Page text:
When a c-section is necessary…

Cesarean Section! Ack! It’s an evil word in the natural birth community, and it’s often passed around like it’s the worst thing on earth that could happen during a woman’s birth. C-sections are routinely overused and our national rate of 32.9% is reflective of that. WHO (World Health Organization) stated, “There is no justification for any region to have CS rates higher than 10-15%” (1). Doctors these days put excuses on the table to justify the c-section such as the baby is too big, or the woman’s pelvis is too small, or the woman has been in labor too long (after only 10-12 hours sometimes!) I feel this failure is completely on the Provider’s head, not on the Mother’s. I believe that the mother made the best decision she could while in that situation in order to protect her baby, unfortunately she wasn’t provided with sufficient information as providers don’t take the time to educate women on their options.

I think just more education on birth in our country would lower the cesarean rate. Now I don’t mean just the hospital birthing classes, I mean education on epidurals and the side effect, what pitocin can do to you, how important moving in labor is, and how the chance that your baby or baby’s head is too big isn’t true when the bone plates in their head fold over each other to come down the birth canal. Recently I read a birth story where the Mother was told with her first baby that her pelvis was too small and there is no way she could have possibly birthed her 8lb child and that the c-section was necessary. She later went on to have a home birth VBAC with a 10lb baby! Your body, unless in the case of true diabetes, will NOT create a baby that is too big for you to birth.

With all that said above, there ARE reasons for cesarean sections. Very valid reasons! I know of two examples that have both happened to two friends of mine.

The first case happened to a dear friend of mine. We had been discussing natural birth before she even got pregnant and she is very educated on her options. Around 30 weeks she started getting some swelling and was slightly concerned over it so she monitored it closely. She started getting chest pain as well, enough to keep her up for two nights in a row so she made an emergency appointment with her doctor at 31 weeks and 1 day. It was discovered that she had gained 35lbs in 3 weeks and had VERY high levels of protein in her urine and her blood pressure spiked to 201/140, enough for the doctors and nurses to worry about her having a stroke or seizures. The chest pain that she thought was being caused by the baby being too high was actually her organs swelling, which can lead to organ failure. She was sent to L&D immediately with severe preeclampsia, that eventually turned into HELLP, and was told she would be there until the baby was born. They were aiming to hold off the c-section for 48 hours in order to get the full dose of steroids to the baby but after 36 hours her numbers started to get worse and she had to go for an emergency c-section. Her baby was born 36 hours after being admitted weighing 4.5lbs and 17.5 inches long and was very healthy for his gestational age! He was so strong that he didn’t even need oxygen! Within the week he was moved to a lower level NICU where all he had to do was focus on his eating and growing before he got to go home! Her cesarean was of absolute necessity in order to save her and her baby’s life!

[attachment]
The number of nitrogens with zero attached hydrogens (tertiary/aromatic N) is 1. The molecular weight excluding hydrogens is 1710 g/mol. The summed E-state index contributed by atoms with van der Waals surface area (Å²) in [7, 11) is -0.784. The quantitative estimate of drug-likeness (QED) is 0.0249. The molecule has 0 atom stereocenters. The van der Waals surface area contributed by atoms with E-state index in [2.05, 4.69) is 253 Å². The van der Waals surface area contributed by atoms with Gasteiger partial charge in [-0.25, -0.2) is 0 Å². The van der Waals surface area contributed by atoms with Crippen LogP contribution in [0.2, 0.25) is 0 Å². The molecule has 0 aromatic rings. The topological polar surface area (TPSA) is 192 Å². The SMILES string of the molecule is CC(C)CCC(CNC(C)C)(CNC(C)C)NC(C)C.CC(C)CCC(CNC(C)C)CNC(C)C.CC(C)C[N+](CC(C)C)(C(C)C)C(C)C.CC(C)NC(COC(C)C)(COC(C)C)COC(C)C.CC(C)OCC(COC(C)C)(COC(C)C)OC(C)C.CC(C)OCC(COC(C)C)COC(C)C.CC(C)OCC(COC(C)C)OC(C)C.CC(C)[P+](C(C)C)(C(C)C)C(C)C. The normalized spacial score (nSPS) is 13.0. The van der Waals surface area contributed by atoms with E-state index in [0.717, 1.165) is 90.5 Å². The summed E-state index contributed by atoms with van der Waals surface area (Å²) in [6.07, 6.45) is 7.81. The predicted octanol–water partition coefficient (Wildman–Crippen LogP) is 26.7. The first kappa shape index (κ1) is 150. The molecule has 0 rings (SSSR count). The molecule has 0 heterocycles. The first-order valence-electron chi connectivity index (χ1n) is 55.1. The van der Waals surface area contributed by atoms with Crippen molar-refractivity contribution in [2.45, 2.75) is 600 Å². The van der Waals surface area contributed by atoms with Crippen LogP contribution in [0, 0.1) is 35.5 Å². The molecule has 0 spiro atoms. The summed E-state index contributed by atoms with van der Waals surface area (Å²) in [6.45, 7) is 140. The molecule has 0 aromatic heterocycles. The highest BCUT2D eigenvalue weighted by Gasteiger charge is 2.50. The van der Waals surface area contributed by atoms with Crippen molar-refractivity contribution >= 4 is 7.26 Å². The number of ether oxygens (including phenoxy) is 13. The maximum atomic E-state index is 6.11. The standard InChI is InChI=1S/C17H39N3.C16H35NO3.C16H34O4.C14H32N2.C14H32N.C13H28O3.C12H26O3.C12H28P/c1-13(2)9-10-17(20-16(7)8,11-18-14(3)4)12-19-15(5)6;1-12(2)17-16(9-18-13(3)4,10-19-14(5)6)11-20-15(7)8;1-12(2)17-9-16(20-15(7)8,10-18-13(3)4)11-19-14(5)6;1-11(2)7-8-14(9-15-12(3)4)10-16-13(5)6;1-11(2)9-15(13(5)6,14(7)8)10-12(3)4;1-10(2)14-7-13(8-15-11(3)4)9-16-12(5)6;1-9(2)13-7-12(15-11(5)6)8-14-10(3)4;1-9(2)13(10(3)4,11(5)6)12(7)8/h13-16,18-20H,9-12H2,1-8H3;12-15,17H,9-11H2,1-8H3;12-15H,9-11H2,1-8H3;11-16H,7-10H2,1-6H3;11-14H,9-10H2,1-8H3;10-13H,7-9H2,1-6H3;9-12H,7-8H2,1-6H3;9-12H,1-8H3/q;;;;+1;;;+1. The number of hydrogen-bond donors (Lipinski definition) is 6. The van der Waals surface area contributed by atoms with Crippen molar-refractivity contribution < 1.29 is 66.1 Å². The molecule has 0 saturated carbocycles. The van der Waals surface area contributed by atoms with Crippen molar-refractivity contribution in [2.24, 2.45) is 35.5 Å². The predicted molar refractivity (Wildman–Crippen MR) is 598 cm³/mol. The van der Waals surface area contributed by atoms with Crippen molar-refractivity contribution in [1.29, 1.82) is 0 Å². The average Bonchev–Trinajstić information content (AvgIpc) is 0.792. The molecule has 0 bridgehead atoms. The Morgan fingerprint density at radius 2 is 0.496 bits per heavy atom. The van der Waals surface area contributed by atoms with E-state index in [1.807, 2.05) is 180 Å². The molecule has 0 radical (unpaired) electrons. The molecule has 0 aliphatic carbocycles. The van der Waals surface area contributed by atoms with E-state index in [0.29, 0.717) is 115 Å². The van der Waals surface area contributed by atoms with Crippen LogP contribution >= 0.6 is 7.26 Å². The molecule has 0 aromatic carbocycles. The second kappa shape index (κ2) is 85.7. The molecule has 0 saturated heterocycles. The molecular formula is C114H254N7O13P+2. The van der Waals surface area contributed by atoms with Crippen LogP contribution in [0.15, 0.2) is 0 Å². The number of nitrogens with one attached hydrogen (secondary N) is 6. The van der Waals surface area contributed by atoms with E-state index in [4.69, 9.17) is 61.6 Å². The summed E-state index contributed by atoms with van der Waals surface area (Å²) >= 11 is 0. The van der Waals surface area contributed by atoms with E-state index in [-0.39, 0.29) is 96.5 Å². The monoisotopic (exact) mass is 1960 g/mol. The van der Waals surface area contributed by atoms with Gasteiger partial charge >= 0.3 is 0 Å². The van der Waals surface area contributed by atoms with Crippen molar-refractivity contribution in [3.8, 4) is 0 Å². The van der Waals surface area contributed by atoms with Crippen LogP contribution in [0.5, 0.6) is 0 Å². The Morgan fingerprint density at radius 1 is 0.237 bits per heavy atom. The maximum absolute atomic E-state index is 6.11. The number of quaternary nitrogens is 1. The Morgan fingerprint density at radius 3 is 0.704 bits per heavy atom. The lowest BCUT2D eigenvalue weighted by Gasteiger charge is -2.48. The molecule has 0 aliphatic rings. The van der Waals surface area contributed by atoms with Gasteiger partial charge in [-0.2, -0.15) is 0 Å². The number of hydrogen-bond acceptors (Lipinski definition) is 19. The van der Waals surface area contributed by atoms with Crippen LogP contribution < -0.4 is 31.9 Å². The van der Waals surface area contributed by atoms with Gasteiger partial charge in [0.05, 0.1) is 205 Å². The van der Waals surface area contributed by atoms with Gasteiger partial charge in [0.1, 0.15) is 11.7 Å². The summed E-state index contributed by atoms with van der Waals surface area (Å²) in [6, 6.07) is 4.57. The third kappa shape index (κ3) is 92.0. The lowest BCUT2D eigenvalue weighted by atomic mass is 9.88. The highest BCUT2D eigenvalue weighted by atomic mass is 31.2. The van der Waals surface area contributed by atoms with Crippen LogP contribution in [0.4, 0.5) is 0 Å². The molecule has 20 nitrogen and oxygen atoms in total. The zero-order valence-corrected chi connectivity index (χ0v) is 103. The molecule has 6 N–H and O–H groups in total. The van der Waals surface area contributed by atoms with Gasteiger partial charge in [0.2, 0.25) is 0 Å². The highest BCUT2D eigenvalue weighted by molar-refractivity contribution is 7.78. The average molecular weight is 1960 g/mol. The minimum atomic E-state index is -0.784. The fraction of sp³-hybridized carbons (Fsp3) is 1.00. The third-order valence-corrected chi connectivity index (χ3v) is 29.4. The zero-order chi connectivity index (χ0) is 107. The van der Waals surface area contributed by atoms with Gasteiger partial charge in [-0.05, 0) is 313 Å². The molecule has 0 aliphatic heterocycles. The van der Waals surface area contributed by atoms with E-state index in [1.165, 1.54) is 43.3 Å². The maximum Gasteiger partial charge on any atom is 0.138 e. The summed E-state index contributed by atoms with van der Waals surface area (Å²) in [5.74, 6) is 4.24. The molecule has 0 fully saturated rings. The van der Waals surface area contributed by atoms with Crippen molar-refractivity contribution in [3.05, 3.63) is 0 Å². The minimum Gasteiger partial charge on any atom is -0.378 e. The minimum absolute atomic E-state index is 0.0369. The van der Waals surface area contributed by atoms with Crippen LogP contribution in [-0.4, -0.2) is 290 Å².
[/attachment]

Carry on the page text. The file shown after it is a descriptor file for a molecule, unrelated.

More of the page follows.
Baby Spencer holding onto his Mommy’s finger.

The second is one of my past Doula clients, I wasn’t her Doula this time around because we were due just days apart from each other both with our second children. During a routine ultrasound it was discovered that her baby had a heart defect (aortic valve stenosis) and would need heart surgery soon after birth. They wanted to keep that baby in her as long as possible to give him the best chance of survival so they did routine ultrasounds and monitored his heart rate and development. At 35 weeks it was determined that he wasn’t thriving anymore and he needed to come out soon. Mom had steroids to develop his lungs and then a c-section as they feared he would be too weak to survive a vaginal delivery. In the Mom’s own words, “When he was born, he let out a tiny weak cry and then silence. They whisked him away to the team of doctors waiting in the next room. There they bagged him (mask and ambu bag) pushing air into his lungs for several minutes, but he never did make any effort to breathe on his own after that first tiny cry. They had to put him on the breathing machine and the rest is another story. He likely would have died trying to be born via vaginal delivery.”

This woman also happens to be a Doctor and wrote the following to me, “I learned so many lessons as a doctor through this experience. While there are many things about pre-natal care that are probably unnecessary, the procedures and tests are there to prevent the few poor outcomes. So many more women and babies used to die in childbirth (and still do in other countries). I’ve always said that the only reason you need to have a baby in the hospital and the only reason you need a doctor on hand is for those few cases that aren’t the norm. Well, turns out we were one of those and now I have a beautiful baby boy. Praise God.”

(1) World Health Organization. Appropriate technology for birth. Lancet 1985; 2
(8452): 436-7

Don’t Ignore: National Infertility Awareness Week